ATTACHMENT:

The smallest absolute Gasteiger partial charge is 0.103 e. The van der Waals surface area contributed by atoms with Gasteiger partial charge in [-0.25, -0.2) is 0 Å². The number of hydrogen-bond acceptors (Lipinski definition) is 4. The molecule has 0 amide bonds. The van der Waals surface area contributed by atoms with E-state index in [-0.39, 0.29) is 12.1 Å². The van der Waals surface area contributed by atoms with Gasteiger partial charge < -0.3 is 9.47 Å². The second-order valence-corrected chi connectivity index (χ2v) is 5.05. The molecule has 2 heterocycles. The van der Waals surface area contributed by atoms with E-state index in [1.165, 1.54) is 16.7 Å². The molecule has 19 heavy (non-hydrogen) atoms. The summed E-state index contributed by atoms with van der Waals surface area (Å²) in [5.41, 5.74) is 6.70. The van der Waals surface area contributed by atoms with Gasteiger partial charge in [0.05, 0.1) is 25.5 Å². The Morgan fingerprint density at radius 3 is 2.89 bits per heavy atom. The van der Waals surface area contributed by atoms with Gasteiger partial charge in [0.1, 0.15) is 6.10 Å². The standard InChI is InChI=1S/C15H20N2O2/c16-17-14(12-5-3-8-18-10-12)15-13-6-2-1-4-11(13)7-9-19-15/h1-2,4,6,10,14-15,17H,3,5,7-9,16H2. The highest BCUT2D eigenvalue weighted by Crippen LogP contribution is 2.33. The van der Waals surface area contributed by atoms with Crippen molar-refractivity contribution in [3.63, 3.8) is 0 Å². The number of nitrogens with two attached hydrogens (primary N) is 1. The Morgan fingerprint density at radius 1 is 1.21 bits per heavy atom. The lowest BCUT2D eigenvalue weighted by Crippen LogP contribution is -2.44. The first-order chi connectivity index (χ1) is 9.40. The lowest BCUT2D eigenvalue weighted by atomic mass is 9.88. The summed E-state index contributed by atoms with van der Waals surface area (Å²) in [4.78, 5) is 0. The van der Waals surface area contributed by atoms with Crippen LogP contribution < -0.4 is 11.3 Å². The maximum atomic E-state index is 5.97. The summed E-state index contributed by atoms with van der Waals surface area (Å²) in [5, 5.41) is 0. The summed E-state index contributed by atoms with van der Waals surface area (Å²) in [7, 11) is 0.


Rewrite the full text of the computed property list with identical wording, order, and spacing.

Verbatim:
The smallest absolute Gasteiger partial charge is 0.103 e. The van der Waals surface area contributed by atoms with Gasteiger partial charge in [-0.25, -0.2) is 0 Å². The number of hydrogen-bond acceptors (Lipinski definition) is 4. The molecule has 0 amide bonds. The van der Waals surface area contributed by atoms with E-state index in [-0.39, 0.29) is 12.1 Å². The van der Waals surface area contributed by atoms with Gasteiger partial charge < -0.3 is 9.47 Å². The second-order valence-corrected chi connectivity index (χ2v) is 5.05. The molecule has 2 heterocycles. The van der Waals surface area contributed by atoms with E-state index in [1.165, 1.54) is 16.7 Å². The molecule has 19 heavy (non-hydrogen) atoms. The summed E-state index contributed by atoms with van der Waals surface area (Å²) in [5.41, 5.74) is 6.70. The van der Waals surface area contributed by atoms with Gasteiger partial charge in [0.05, 0.1) is 25.5 Å². The Morgan fingerprint density at radius 3 is 2.89 bits per heavy atom. The van der Waals surface area contributed by atoms with Gasteiger partial charge in [0.1, 0.15) is 6.10 Å². The standard InChI is InChI=1S/C15H20N2O2/c16-17-14(12-5-3-8-18-10-12)15-13-6-2-1-4-11(13)7-9-19-15/h1-2,4,6,10,14-15,17H,3,5,7-9,16H2. The highest BCUT2D eigenvalue weighted by Crippen LogP contribution is 2.33. The van der Waals surface area contributed by atoms with Crippen molar-refractivity contribution in [3.63, 3.8) is 0 Å². The number of nitrogens with two attached hydrogens (primary N) is 1. The Morgan fingerprint density at radius 1 is 1.21 bits per heavy atom. The lowest BCUT2D eigenvalue weighted by Crippen LogP contribution is -2.44. The first-order chi connectivity index (χ1) is 9.40. The lowest BCUT2D eigenvalue weighted by atomic mass is 9.88. The summed E-state index contributed by atoms with van der Waals surface area (Å²) in [4.78, 5) is 0. The van der Waals surface area contributed by atoms with Crippen LogP contribution < -0.4 is 11.3 Å². The maximum atomic E-state index is 5.97. The summed E-state index contributed by atoms with van der Waals surface area (Å²) in [5, 5.41) is 0. The summed E-state index contributed by atoms with van der Waals surface area (Å²) in [7, 11) is 0.